Every day, we face decisions regarding news coverage.
That means deciding which stories or photos should be on Page 1, where on Page 1 a story or photo should be presented — and, in some cases, what information should or should not be included in those stories or photo packages.
In weighing the last of those questions, I often harken to that classic scene from the 1992 film “A Few Good Men,” when a slick military lawyer played by Tom Cruise confronts the commander played by Jack Nicholson. Defending two Marines accused in the death of a colleague, Cruise’s Lt. Daniel Kaffee tries to show that his clients essentially acted according to the culture conveyed by Nicholson’s Col. Nathan Jessup.
“I want the truth,” Cruise demands; “You can’t handle the truth,” Nicholson replies.
I know there are stories and photos that readers may not necessarily want to read or see, yet represent important local news. And on that premise, we always present coverage based on the premise that our Gloucester Times readers can indeed handle the truth.
Yet even those standards can sometimes be challenged in covering stories about tragedy — especially a tragedy involving a child and local families. And all of those factors resurfaced this week with the discovery of a badly tattered pair of pink capri pants and the renewed media coverage of the April disappearance of 2 1/2-year-old Caleigh Harrison.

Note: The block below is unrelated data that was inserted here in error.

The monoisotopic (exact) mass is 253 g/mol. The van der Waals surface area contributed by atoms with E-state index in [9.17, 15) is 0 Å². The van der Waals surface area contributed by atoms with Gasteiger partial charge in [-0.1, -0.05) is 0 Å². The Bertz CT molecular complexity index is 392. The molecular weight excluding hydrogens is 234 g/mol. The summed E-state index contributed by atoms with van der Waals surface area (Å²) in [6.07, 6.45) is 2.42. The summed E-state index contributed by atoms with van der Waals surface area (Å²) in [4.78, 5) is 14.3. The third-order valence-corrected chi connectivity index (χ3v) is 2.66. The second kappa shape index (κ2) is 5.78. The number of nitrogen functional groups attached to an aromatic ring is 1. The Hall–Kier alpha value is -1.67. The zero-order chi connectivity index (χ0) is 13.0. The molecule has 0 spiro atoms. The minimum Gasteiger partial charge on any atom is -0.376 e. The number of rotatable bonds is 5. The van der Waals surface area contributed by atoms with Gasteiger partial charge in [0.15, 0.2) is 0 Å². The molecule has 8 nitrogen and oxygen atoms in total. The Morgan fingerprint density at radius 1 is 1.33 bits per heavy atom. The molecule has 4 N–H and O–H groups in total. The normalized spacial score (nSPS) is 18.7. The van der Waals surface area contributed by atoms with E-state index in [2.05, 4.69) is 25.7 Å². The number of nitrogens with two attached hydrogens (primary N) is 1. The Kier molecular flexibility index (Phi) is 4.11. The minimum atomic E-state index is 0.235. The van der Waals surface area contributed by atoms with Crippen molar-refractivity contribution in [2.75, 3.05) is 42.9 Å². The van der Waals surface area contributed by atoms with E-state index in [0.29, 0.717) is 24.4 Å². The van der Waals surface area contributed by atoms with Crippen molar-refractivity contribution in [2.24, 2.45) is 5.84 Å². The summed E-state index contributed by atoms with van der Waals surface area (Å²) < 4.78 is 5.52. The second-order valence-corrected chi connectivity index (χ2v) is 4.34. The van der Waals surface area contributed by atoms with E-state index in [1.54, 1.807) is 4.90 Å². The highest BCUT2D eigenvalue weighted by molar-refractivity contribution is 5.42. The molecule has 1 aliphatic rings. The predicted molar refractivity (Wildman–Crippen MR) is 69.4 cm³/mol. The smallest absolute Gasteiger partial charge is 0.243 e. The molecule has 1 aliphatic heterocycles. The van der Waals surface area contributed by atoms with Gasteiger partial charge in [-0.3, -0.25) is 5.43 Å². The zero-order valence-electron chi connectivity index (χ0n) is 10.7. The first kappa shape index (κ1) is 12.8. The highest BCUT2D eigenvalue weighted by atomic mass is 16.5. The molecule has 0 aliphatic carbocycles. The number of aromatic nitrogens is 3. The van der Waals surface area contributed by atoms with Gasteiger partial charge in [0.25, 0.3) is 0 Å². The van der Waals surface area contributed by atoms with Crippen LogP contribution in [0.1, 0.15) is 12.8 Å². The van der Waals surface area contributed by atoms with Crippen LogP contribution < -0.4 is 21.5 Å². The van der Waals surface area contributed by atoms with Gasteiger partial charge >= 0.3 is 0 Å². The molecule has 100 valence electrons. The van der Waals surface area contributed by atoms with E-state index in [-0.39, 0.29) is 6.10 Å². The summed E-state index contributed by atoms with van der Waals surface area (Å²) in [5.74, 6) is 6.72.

The discovery and the word that police and others recognized the pants were “very, very similar” to those worn by Caleigh on that fateful April day represented the first true sign of evidence since she disappeared. That obviously made it a significant news story, and we posted it on gloucestertimes.com and on the Times Facebook site, while also working on a more thorough story for the next morning’s Gloucester Daily Times. But we also faced an important decision – whether to actually show a police photo of the pants on Facebook, gloucestertimes.com and/or in the paper itself.